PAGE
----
• Description of Approach
    • Students are assessed in areas such as reading, writing or math. Instructors discuss a learning-objective that needs to be targeted. Teachers collaborate and discuss what learning-connections students have already experienced. Teachers collaborate on curriculum and instruction methods are developed. Assessments and/or evaluation is used to determine what the students have learned.
    • Tyler Model consists of four basic principles
      1. Objectives or goals determined by data (assessments)
      2. Learner’s educational experiences to attain goals
      3. Effectively organize experiences to maximize the goal attainment
      4. Evaluation determines if objectives have been met.


  • Information Resources
    Ornstein, A. C., & Hunkins, F. P. (2009). Curriculum: Foundation, principles, and issues (5th ed.). Boston, MA: Allyn & Bacon.

    Zahorik, N. (1976) A Task for Curriculum Research. Educational Leadership, 33, 487-489.

    Ralph Tyler’s Model for Curriculum Design __http://www.reference.com/motif/Education/ralph-tyler's-model-for-curriculum-design__

    Curriculum Terms and Concepts __http://cuip.uchicago.edu/wit/2000/curriculum/homeroommodules/curriculumTerms/extra.htm__

    The Path to Intelligent Integration: Theory of Practice __http://www2.selu.edu/Academics/Faculty/rhancock/theory.htm#__


    Program Design: Overview of Curriculum models __www.ucd.ie/t4cms/ucdtlp00631.pdf__

    Models of Curriculum Development __http://rflora.wikispaces.com/Models+of+Curriculum+Development__

  • Strategies and Ideas for Implementation: Education Leaders popularly use this model. It’s structured and well-organized. A select targeted objectives decided by building leaders should be decided on with input from teachers. It’s a lengthy process where teachers must work together and collaborate over a long period of time. Ideally, discussions on not only objectives and instruction are required, but data-discussions are maintained. Depending on data (progress-monitoring/evaluations), instruction may be needed to be modified.
    • Grade Level teams then focus on one of the objectives at a time - they should determine what is the priority objective since they know what their students need
    • Collaborative Planning
    • When evaluations/progress-monitoring proves that the student has achieved, they move on to a different objective and go through the same process.
    • Example:
      • Objective: Letter Identification and Sound
      • Learning Experiences: Letter and sounds song with Dr. Jean during Calendar time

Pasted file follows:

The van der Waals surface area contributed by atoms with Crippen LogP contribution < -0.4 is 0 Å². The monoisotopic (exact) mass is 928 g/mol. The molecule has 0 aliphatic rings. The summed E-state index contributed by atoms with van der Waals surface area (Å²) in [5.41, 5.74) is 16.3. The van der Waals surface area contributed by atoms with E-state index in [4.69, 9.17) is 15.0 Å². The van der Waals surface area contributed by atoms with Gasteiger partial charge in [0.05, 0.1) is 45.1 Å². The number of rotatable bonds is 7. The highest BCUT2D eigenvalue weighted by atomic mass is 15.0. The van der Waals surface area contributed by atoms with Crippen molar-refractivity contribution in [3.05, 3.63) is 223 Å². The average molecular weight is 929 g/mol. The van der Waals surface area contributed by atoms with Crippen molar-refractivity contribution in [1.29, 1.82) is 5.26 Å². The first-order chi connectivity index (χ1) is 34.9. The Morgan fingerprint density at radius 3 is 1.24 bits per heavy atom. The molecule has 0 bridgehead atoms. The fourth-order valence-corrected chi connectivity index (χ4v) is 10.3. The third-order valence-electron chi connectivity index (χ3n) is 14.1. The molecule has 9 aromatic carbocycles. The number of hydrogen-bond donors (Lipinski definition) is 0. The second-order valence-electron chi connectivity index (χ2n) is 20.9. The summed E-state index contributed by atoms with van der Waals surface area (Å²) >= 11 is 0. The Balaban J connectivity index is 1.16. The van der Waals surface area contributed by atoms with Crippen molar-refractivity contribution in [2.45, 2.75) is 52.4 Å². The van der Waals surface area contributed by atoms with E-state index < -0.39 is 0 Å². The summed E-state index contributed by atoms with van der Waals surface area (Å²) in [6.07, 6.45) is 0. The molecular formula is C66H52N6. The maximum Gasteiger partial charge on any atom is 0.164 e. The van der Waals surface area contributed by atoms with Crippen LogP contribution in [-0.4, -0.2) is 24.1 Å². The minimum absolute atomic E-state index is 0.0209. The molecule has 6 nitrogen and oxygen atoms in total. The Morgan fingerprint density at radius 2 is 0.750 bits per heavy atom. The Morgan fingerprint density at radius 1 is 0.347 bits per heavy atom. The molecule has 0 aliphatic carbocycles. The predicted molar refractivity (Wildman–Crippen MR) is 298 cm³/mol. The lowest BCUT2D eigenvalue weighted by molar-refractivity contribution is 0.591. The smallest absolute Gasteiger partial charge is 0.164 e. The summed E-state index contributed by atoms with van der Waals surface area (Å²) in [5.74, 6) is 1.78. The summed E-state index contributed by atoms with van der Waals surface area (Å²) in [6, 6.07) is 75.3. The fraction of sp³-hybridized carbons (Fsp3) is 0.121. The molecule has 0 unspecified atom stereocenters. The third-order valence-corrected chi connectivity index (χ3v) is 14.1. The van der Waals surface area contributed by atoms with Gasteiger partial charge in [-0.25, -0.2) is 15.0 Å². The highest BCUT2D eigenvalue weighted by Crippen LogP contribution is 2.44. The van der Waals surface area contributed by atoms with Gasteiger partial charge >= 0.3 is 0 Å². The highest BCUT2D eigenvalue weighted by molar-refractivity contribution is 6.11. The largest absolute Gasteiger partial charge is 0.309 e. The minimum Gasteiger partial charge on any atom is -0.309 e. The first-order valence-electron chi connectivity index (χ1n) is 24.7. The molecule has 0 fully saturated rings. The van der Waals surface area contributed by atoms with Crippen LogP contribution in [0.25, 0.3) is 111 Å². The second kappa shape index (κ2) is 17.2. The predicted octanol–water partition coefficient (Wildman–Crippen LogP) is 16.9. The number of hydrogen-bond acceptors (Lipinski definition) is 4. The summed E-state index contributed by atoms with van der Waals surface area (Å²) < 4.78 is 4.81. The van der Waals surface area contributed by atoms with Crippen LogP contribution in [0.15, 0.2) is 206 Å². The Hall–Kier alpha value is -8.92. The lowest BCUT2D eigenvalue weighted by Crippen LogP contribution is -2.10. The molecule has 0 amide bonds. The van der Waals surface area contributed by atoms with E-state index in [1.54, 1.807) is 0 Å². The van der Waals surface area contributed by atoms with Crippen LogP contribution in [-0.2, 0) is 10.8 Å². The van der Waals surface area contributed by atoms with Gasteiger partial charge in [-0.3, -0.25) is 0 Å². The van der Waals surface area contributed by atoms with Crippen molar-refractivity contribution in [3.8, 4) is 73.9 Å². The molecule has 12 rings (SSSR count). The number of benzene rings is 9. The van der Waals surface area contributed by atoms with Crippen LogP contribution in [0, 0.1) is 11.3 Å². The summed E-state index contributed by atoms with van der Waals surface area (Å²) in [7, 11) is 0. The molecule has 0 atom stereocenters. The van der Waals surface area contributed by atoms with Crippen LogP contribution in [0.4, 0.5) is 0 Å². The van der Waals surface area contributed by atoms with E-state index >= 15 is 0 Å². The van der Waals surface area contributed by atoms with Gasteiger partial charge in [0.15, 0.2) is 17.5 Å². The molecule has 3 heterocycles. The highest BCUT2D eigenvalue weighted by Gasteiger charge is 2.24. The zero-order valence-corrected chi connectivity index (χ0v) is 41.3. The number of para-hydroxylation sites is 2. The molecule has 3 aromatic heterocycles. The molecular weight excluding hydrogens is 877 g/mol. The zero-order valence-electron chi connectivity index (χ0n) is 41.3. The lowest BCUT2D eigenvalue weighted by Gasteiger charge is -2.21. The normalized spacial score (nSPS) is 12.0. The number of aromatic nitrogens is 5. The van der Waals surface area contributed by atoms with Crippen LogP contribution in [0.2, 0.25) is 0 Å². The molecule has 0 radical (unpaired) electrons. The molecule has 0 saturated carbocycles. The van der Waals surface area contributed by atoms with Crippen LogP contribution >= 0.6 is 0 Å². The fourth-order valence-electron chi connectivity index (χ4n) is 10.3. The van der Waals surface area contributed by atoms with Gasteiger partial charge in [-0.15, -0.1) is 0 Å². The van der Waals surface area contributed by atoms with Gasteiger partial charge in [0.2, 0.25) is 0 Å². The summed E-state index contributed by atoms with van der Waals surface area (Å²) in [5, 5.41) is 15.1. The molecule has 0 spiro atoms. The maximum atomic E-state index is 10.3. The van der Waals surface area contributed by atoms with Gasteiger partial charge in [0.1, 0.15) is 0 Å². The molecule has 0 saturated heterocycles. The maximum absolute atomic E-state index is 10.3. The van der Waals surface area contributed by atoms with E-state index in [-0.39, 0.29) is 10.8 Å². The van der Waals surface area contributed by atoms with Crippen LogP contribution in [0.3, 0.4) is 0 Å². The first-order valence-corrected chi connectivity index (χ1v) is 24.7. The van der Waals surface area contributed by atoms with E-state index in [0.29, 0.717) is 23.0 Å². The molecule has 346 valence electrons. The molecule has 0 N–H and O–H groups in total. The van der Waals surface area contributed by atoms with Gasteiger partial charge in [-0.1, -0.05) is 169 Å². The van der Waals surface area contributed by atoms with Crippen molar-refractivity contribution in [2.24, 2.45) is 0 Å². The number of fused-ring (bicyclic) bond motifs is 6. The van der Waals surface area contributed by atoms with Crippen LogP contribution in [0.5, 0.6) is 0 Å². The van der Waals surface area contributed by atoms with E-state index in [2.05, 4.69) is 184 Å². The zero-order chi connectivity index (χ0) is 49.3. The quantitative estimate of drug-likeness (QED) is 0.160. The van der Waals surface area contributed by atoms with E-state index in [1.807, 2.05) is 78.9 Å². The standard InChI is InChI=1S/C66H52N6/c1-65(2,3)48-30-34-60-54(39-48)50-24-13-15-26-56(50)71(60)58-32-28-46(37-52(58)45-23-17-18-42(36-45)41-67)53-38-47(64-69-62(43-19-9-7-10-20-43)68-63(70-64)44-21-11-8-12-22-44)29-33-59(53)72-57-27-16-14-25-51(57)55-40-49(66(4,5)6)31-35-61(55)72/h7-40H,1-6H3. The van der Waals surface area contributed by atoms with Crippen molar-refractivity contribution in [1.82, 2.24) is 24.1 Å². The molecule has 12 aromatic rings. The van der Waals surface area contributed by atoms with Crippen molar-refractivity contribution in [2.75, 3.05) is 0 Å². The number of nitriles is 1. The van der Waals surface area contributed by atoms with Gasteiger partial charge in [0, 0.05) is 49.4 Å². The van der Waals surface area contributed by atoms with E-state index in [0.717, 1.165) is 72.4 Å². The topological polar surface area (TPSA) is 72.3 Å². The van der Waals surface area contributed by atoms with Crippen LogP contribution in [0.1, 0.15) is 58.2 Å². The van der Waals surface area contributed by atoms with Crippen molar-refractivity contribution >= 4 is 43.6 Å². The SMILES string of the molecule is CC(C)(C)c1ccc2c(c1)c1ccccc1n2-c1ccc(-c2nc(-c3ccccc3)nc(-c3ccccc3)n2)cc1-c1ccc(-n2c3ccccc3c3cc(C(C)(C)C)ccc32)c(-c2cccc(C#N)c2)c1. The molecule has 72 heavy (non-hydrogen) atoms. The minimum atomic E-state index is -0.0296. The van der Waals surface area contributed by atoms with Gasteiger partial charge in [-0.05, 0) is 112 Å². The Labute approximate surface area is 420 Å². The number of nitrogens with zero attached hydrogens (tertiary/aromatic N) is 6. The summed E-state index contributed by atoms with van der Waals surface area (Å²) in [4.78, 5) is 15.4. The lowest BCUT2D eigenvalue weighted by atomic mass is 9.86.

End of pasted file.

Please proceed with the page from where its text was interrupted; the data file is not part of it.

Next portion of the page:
• Organization and Structure: Morning calendar: Letter Identification/Sounds, Use music and body-movement and visual to each letter and sound. Reading/Phonics: Small Group Instruction: Review letters/sounds card game, Letter books for building letter/sound vocabulary
      • Evaluation: Progress Monitor bi-monthly: EG. AIMS Web to determine the number of letter and sounds that are recognized. (what has the student learned?)
  • Group Analysis
    • Ornstein and Hunkins (2009) explain that Tyler's emphasis on evaluation (assessment) to determine effective learning makes his curriculum development process very linear and potentially inflexible, but what we are currently doing in education today with standardization is a direct extention of his model. I do not perceive the model to be flawed; however, in today's context, it is inadequate and schools unwilling to change from this model should at least consider a more combined approach by adding more student engagement opportunities to make the learning more meaningful. If I were working with this particular model, I would look for ways incorporate more contemporary cognitive theory as well as task analysis to enhance Tyler's approach. ~Rebecca~
    • According to Ornstein and Hunkins (2009) Tyler's approach works regardless of context. This proves to be a beneficial element in Tyler's approach because it has also been noted as one of the best known approaches. I am not overly impressed with the elements of this model. These steps are very basic and are incorporated into most other approaches in some form. However, all principles need a foundation and with the popularity of this model it serves well as a foundational structure in curriculum design.(Brandi)
    • I can see how this can be perceived as very general; however, I agree with Brandi in that it sets an appropriate foundation. Furthermore, the fact that the learners and society are involved in the planning of the curriculum is definitely important. (Sarah)